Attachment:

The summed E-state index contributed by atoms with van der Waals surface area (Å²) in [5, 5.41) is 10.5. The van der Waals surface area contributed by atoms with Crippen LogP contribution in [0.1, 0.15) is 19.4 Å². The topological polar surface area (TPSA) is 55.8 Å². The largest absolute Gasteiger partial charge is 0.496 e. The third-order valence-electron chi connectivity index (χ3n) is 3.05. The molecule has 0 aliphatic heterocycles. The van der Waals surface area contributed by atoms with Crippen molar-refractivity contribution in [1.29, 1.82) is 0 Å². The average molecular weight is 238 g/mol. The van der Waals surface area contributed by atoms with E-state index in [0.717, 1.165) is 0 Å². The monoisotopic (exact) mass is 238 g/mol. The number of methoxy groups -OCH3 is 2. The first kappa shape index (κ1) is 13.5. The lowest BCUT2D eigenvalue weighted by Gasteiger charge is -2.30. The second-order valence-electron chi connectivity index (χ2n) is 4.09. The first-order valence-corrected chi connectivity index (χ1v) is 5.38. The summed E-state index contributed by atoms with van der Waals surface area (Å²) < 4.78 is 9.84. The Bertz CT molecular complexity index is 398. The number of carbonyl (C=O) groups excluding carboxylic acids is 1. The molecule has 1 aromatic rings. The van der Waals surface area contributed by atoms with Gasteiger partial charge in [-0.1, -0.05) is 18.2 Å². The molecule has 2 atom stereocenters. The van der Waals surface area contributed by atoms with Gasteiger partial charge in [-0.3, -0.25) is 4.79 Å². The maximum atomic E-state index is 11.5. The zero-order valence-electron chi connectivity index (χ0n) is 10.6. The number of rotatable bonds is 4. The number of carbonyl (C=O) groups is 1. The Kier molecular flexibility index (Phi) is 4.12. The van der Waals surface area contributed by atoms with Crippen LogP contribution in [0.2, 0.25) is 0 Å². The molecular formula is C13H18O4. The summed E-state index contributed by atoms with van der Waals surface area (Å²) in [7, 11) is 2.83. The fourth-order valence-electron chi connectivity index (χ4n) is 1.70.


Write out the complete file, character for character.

The summed E-state index contributed by atoms with van der Waals surface area (Å²) in [5, 5.41) is 10.5. The van der Waals surface area contributed by atoms with Crippen LogP contribution in [0.1, 0.15) is 19.4 Å². The topological polar surface area (TPSA) is 55.8 Å². The largest absolute Gasteiger partial charge is 0.496 e. The third-order valence-electron chi connectivity index (χ3n) is 3.05. The molecule has 0 aliphatic heterocycles. The van der Waals surface area contributed by atoms with Crippen molar-refractivity contribution in [1.29, 1.82) is 0 Å². The average molecular weight is 238 g/mol. The van der Waals surface area contributed by atoms with E-state index in [0.717, 1.165) is 0 Å². The monoisotopic (exact) mass is 238 g/mol. The number of methoxy groups -OCH3 is 2. The first kappa shape index (κ1) is 13.5. The lowest BCUT2D eigenvalue weighted by Gasteiger charge is -2.30. The second-order valence-electron chi connectivity index (χ2n) is 4.09. The first-order valence-corrected chi connectivity index (χ1v) is 5.38. The summed E-state index contributed by atoms with van der Waals surface area (Å²) < 4.78 is 9.84. The Bertz CT molecular complexity index is 398. The number of carbonyl (C=O) groups excluding carboxylic acids is 1. The molecule has 1 aromatic rings. The van der Waals surface area contributed by atoms with Gasteiger partial charge in [-0.1, -0.05) is 18.2 Å². The molecule has 2 atom stereocenters. The van der Waals surface area contributed by atoms with Gasteiger partial charge in [-0.3, -0.25) is 4.79 Å². The maximum atomic E-state index is 11.5. The zero-order valence-electron chi connectivity index (χ0n) is 10.6. The number of rotatable bonds is 4. The number of carbonyl (C=O) groups is 1. The Kier molecular flexibility index (Phi) is 4.12. The van der Waals surface area contributed by atoms with Crippen LogP contribution in [0.2, 0.25) is 0 Å². The molecular formula is C13H18O4. The summed E-state index contributed by atoms with van der Waals surface area (Å²) in [7, 11) is 2.83. The fourth-order valence-electron chi connectivity index (χ4n) is 1.70.